# Thermal Expansion

## Expansion, Thermal (Encyclopedia of Science)

Thermal expansion is the change in size of an object as its temperature changes. Normally, as the temperature increases, the size of an object also increases. Conversely, most objects shrink as the temperature drops. On a hot summer day, electrical power lines sag between power poles. The sag occurs because the wires grow longer as the temperature increases. Long bridges often have interlocking metal fingers along the joints where sections of the bridge are joined to each other. The metal fingers allow the bridge sections to expand and contract with changes in the temperature.

A relatively small number of substances contract when they are heated and expand when they are cooled. Water is the most common example. As water is cooled from room temperature to its freezing point, it contracts, like most other substances. However, just four degrees Celsius above its freezing point, it begins to expand. At its freezing point a gram of ice takes up more space than does a gram of liquid water. This change explains the fact that ice floats on top of water.

Factors affecting thermal expansion

Imagine that a long, thin metal wire is heated. The wire expands. The amount by which it expands depends on three factors: its original length, the temperature change, and the thermal (heat) properties of the metal itself.

Some substances...

(The entire section is 605 words.)

## Thermal Expansion (Encyclopedia of Science)

The term thermal expansion refers to the increase in size of an object as that object is heated. With relatively few exceptions, all objects expand when they are heated and contract when they are cooled. Perhaps the most important exception to this rule is water. Water contracts as it cools from its boiling point to about 39.2°F (4°C). At that point, it begins to expand as it cools further to its freezing point. This unusual effect explains the fact that ice is less dense than water.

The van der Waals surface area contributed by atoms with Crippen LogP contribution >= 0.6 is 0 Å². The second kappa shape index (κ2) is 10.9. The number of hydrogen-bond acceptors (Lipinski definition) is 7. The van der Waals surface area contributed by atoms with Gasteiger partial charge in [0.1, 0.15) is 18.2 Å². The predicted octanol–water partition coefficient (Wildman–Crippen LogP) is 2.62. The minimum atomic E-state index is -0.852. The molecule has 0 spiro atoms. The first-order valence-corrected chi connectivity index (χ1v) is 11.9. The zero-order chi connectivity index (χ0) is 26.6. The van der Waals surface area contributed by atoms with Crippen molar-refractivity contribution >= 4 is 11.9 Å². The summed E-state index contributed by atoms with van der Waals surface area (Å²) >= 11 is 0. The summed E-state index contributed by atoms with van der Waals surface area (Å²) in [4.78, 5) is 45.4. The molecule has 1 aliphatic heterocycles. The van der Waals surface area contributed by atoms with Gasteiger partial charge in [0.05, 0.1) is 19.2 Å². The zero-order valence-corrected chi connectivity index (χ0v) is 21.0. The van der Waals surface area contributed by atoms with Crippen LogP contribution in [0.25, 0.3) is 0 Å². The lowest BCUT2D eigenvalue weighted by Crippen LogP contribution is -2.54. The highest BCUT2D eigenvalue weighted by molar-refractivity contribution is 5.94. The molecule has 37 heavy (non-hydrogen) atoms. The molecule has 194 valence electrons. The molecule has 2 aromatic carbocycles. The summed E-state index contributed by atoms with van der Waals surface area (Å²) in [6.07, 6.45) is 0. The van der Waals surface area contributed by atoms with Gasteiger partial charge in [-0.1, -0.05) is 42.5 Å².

General trends

Different materials expand or contract at different rates. In general, gases expand more than liquids, and liquids expand more than solids.

When an object is heated or cooled, it expands or contracts in all dimensions. However, for practical reasons, scientists and engineers often focus on two different kinds of expansion, or expansivity: linear expansivity (expansion in one direction only) and volume expansivity (expansion in all three dimensions). The amount by which any given material

Joints such as this one are used in bridges to accommodate thermal expansion. (Reproduced by permission of JLM Visuals.)

expands in either way is known...

(The entire section is 610 words.)